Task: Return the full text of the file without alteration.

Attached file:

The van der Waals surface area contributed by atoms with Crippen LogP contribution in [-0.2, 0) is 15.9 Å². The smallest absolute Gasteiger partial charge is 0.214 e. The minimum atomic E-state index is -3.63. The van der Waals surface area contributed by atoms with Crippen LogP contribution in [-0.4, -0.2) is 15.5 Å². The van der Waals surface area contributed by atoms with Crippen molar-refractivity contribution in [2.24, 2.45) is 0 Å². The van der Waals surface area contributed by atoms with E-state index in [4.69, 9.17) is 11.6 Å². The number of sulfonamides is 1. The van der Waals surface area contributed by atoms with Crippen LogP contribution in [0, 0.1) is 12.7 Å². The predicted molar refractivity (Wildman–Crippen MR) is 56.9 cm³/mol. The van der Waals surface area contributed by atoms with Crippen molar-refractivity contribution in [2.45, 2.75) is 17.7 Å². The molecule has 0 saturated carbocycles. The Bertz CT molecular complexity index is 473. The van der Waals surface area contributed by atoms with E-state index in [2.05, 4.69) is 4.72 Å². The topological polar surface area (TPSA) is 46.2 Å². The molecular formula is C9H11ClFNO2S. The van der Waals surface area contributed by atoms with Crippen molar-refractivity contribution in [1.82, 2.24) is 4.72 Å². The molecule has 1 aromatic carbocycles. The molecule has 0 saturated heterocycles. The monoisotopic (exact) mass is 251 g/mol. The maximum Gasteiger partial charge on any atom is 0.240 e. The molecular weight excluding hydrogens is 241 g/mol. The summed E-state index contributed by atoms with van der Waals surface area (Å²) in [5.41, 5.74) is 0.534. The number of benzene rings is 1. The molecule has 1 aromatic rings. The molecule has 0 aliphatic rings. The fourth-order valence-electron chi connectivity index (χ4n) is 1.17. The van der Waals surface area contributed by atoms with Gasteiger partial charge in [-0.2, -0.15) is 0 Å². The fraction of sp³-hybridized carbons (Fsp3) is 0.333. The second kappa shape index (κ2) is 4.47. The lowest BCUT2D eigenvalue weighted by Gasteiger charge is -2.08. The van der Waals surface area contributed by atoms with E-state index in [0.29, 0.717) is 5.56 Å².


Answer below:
The van der Waals surface area contributed by atoms with Crippen LogP contribution in [-0.2, 0) is 15.9 Å². The smallest absolute Gasteiger partial charge is 0.214 e. The minimum atomic E-state index is -3.63. The van der Waals surface area contributed by atoms with Crippen LogP contribution in [-0.4, -0.2) is 15.5 Å². The van der Waals surface area contributed by atoms with Crippen molar-refractivity contribution in [2.24, 2.45) is 0 Å². The van der Waals surface area contributed by atoms with E-state index in [4.69, 9.17) is 11.6 Å². The number of sulfonamides is 1. The van der Waals surface area contributed by atoms with Crippen LogP contribution in [0, 0.1) is 12.7 Å². The predicted molar refractivity (Wildman–Crippen MR) is 56.9 cm³/mol. The van der Waals surface area contributed by atoms with Crippen molar-refractivity contribution in [2.45, 2.75) is 17.7 Å². The molecule has 0 saturated carbocycles. The Bertz CT molecular complexity index is 473. The van der Waals surface area contributed by atoms with E-state index in [2.05, 4.69) is 4.72 Å². The topological polar surface area (TPSA) is 46.2 Å². The molecular formula is C9H11ClFNO2S. The van der Waals surface area contributed by atoms with Crippen molar-refractivity contribution in [1.82, 2.24) is 4.72 Å². The molecule has 1 aromatic carbocycles. The molecule has 0 saturated heterocycles. The monoisotopic (exact) mass is 251 g/mol. The maximum Gasteiger partial charge on any atom is 0.240 e. The molecular weight excluding hydrogens is 241 g/mol. The summed E-state index contributed by atoms with van der Waals surface area (Å²) in [5.41, 5.74) is 0.534. The number of benzene rings is 1. The molecule has 1 aromatic rings. The molecule has 0 aliphatic rings. The fourth-order valence-electron chi connectivity index (χ4n) is 1.17. The van der Waals surface area contributed by atoms with Gasteiger partial charge in [-0.2, -0.15) is 0 Å². The fraction of sp³-hybridized carbons (Fsp3) is 0.333. The second kappa shape index (κ2) is 4.47. The lowest BCUT2D eigenvalue weighted by Gasteiger charge is -2.08. The van der Waals surface area contributed by atoms with E-state index in [0.29, 0.717) is 5.56 Å².